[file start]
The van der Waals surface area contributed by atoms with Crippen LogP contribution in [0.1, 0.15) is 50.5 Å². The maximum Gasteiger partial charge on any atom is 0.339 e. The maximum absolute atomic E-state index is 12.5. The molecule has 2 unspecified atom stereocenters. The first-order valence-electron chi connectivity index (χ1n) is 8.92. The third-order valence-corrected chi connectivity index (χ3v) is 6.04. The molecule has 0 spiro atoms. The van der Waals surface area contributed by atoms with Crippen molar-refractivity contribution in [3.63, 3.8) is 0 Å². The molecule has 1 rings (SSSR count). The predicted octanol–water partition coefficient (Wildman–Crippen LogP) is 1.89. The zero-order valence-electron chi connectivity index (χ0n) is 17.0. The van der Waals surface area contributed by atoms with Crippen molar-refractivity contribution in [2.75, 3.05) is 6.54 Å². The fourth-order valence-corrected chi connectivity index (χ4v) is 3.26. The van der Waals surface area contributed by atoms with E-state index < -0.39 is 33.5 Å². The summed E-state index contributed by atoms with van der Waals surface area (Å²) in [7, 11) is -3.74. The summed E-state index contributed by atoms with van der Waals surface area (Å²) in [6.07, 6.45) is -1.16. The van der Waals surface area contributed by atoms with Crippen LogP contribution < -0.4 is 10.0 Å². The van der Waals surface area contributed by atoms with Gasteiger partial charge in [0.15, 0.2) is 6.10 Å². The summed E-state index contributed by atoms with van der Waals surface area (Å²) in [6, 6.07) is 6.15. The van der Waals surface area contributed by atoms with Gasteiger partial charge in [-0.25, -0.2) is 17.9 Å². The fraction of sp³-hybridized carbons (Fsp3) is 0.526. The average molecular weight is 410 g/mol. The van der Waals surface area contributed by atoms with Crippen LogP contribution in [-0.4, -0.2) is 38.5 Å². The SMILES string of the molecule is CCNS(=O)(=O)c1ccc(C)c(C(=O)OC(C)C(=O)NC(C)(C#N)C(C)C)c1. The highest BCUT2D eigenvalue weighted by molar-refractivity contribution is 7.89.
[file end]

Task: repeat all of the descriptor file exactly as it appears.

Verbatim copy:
The van der Waals surface area contributed by atoms with Crippen LogP contribution in [0.1, 0.15) is 50.5 Å². The maximum Gasteiger partial charge on any atom is 0.339 e. The maximum absolute atomic E-state index is 12.5. The molecule has 2 unspecified atom stereocenters. The first-order valence-electron chi connectivity index (χ1n) is 8.92. The third-order valence-corrected chi connectivity index (χ3v) is 6.04. The molecule has 0 spiro atoms. The van der Waals surface area contributed by atoms with Crippen molar-refractivity contribution in [3.63, 3.8) is 0 Å². The molecule has 1 rings (SSSR count). The predicted octanol–water partition coefficient (Wildman–Crippen LogP) is 1.89. The zero-order valence-electron chi connectivity index (χ0n) is 17.0. The van der Waals surface area contributed by atoms with Crippen molar-refractivity contribution in [2.75, 3.05) is 6.54 Å². The fourth-order valence-corrected chi connectivity index (χ4v) is 3.26. The van der Waals surface area contributed by atoms with E-state index < -0.39 is 33.5 Å². The summed E-state index contributed by atoms with van der Waals surface area (Å²) in [7, 11) is -3.74. The summed E-state index contributed by atoms with van der Waals surface area (Å²) in [6.07, 6.45) is -1.16. The van der Waals surface area contributed by atoms with Crippen LogP contribution < -0.4 is 10.0 Å². The van der Waals surface area contributed by atoms with Gasteiger partial charge in [0.15, 0.2) is 6.10 Å². The summed E-state index contributed by atoms with van der Waals surface area (Å²) in [6, 6.07) is 6.15. The van der Waals surface area contributed by atoms with Gasteiger partial charge in [-0.25, -0.2) is 17.9 Å². The fraction of sp³-hybridized carbons (Fsp3) is 0.526. The average molecular weight is 410 g/mol. The van der Waals surface area contributed by atoms with Crippen LogP contribution in [-0.4, -0.2) is 38.5 Å². The SMILES string of the molecule is CCNS(=O)(=O)c1ccc(C)c(C(=O)OC(C)C(=O)NC(C)(C#N)C(C)C)c1. The highest BCUT2D eigenvalue weighted by molar-refractivity contribution is 7.89.